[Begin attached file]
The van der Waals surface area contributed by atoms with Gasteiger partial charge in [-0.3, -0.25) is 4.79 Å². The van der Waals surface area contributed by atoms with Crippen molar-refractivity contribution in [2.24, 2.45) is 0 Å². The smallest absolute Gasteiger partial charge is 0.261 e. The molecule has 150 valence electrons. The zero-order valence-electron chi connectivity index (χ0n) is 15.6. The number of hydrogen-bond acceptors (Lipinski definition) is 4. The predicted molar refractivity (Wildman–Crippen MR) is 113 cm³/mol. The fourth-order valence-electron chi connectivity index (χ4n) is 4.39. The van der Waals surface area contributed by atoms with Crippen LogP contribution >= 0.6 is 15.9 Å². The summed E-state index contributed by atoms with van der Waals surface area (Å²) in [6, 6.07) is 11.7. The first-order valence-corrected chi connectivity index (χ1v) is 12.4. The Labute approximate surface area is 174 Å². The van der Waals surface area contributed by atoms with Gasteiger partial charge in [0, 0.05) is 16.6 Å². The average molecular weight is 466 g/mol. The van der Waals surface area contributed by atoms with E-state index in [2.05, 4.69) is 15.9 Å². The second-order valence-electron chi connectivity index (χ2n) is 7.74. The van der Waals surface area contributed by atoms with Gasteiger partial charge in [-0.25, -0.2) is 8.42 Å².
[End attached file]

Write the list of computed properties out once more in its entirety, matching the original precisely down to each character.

The van der Waals surface area contributed by atoms with Gasteiger partial charge in [-0.3, -0.25) is 4.79 Å². The van der Waals surface area contributed by atoms with Crippen molar-refractivity contribution in [2.24, 2.45) is 0 Å². The smallest absolute Gasteiger partial charge is 0.261 e. The molecule has 150 valence electrons. The zero-order valence-electron chi connectivity index (χ0n) is 15.6. The number of hydrogen-bond acceptors (Lipinski definition) is 4. The predicted molar refractivity (Wildman–Crippen MR) is 113 cm³/mol. The fourth-order valence-electron chi connectivity index (χ4n) is 4.39. The van der Waals surface area contributed by atoms with Crippen LogP contribution >= 0.6 is 15.9 Å². The summed E-state index contributed by atoms with van der Waals surface area (Å²) in [6, 6.07) is 11.7. The first-order valence-corrected chi connectivity index (χ1v) is 12.4. The Labute approximate surface area is 174 Å². The van der Waals surface area contributed by atoms with Gasteiger partial charge in [0, 0.05) is 16.6 Å². The average molecular weight is 466 g/mol. The van der Waals surface area contributed by atoms with E-state index in [2.05, 4.69) is 15.9 Å². The second-order valence-electron chi connectivity index (χ2n) is 7.74. The van der Waals surface area contributed by atoms with Gasteiger partial charge in [-0.25, -0.2) is 8.42 Å².